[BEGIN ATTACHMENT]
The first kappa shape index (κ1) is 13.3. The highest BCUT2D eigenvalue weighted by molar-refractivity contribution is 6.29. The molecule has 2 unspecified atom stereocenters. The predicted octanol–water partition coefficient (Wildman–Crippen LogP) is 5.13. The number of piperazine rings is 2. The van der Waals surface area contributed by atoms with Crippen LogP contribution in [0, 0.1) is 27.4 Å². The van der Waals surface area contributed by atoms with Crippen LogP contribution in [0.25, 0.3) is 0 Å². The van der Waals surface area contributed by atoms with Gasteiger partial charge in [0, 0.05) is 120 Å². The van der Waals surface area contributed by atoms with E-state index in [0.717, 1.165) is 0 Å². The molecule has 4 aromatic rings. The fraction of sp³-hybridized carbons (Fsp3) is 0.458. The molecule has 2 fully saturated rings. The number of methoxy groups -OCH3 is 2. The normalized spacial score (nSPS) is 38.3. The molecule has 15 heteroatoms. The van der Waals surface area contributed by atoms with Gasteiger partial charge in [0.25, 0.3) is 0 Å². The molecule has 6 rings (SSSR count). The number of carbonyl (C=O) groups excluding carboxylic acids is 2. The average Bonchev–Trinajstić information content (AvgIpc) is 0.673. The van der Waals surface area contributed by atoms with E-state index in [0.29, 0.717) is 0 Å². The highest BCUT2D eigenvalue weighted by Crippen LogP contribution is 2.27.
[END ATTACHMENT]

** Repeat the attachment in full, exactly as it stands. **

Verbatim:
The first kappa shape index (κ1) is 13.3. The highest BCUT2D eigenvalue weighted by molar-refractivity contribution is 6.29. The molecule has 2 unspecified atom stereocenters. The predicted octanol–water partition coefficient (Wildman–Crippen LogP) is 5.13. The number of piperazine rings is 2. The van der Waals surface area contributed by atoms with Crippen LogP contribution in [0, 0.1) is 27.4 Å². The van der Waals surface area contributed by atoms with Crippen LogP contribution in [0.25, 0.3) is 0 Å². The van der Waals surface area contributed by atoms with Gasteiger partial charge in [0, 0.05) is 120 Å². The van der Waals surface area contributed by atoms with E-state index in [0.717, 1.165) is 0 Å². The molecule has 4 aromatic rings. The fraction of sp³-hybridized carbons (Fsp3) is 0.458. The molecule has 2 fully saturated rings. The number of methoxy groups -OCH3 is 2. The normalized spacial score (nSPS) is 38.3. The molecule has 15 heteroatoms. The van der Waals surface area contributed by atoms with Gasteiger partial charge in [0.25, 0.3) is 0 Å². The molecule has 6 rings (SSSR count). The number of carbonyl (C=O) groups excluding carboxylic acids is 2. The average Bonchev–Trinajstić information content (AvgIpc) is 0.673. The van der Waals surface area contributed by atoms with E-state index in [0.29, 0.717) is 0 Å². The highest BCUT2D eigenvalue weighted by Crippen LogP contribution is 2.27.